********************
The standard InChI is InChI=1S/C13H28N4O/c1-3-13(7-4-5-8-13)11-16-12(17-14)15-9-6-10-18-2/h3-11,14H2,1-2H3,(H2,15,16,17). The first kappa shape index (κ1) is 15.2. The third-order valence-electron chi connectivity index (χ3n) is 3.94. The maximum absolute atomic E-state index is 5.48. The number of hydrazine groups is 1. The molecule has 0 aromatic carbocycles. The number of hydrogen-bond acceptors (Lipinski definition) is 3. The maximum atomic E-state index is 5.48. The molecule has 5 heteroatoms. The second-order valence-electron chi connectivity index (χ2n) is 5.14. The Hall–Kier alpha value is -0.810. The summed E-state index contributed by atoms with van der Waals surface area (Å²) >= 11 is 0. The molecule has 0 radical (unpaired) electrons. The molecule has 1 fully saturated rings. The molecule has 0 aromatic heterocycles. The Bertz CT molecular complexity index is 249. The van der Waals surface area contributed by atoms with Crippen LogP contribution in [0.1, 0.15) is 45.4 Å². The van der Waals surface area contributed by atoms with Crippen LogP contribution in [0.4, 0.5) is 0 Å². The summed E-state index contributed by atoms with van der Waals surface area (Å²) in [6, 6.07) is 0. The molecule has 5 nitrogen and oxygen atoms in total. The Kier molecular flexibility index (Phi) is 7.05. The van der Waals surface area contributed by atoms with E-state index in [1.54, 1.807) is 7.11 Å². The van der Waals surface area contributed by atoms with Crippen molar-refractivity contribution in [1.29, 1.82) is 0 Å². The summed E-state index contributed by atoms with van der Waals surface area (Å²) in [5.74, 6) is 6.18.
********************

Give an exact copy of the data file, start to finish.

The standard InChI is InChI=1S/C13H28N4O/c1-3-13(7-4-5-8-13)11-16-12(17-14)15-9-6-10-18-2/h3-11,14H2,1-2H3,(H2,15,16,17). The first kappa shape index (κ1) is 15.2. The third-order valence-electron chi connectivity index (χ3n) is 3.94. The maximum absolute atomic E-state index is 5.48. The number of hydrazine groups is 1. The molecule has 0 aromatic carbocycles. The number of hydrogen-bond acceptors (Lipinski definition) is 3. The maximum atomic E-state index is 5.48. The molecule has 5 heteroatoms. The second-order valence-electron chi connectivity index (χ2n) is 5.14. The Hall–Kier alpha value is -0.810. The summed E-state index contributed by atoms with van der Waals surface area (Å²) >= 11 is 0. The molecule has 0 radical (unpaired) electrons. The molecule has 1 fully saturated rings. The molecule has 0 aromatic heterocycles. The Bertz CT molecular complexity index is 249. The van der Waals surface area contributed by atoms with Crippen LogP contribution in [0.1, 0.15) is 45.4 Å². The van der Waals surface area contributed by atoms with Crippen LogP contribution in [0.4, 0.5) is 0 Å². The summed E-state index contributed by atoms with van der Waals surface area (Å²) in [6, 6.07) is 0. The molecule has 5 nitrogen and oxygen atoms in total. The Kier molecular flexibility index (Phi) is 7.05. The van der Waals surface area contributed by atoms with E-state index in [1.54, 1.807) is 7.11 Å². The van der Waals surface area contributed by atoms with Crippen molar-refractivity contribution in [1.29, 1.82) is 0 Å². The summed E-state index contributed by atoms with van der Waals surface area (Å²) in [5.74, 6) is 6.18.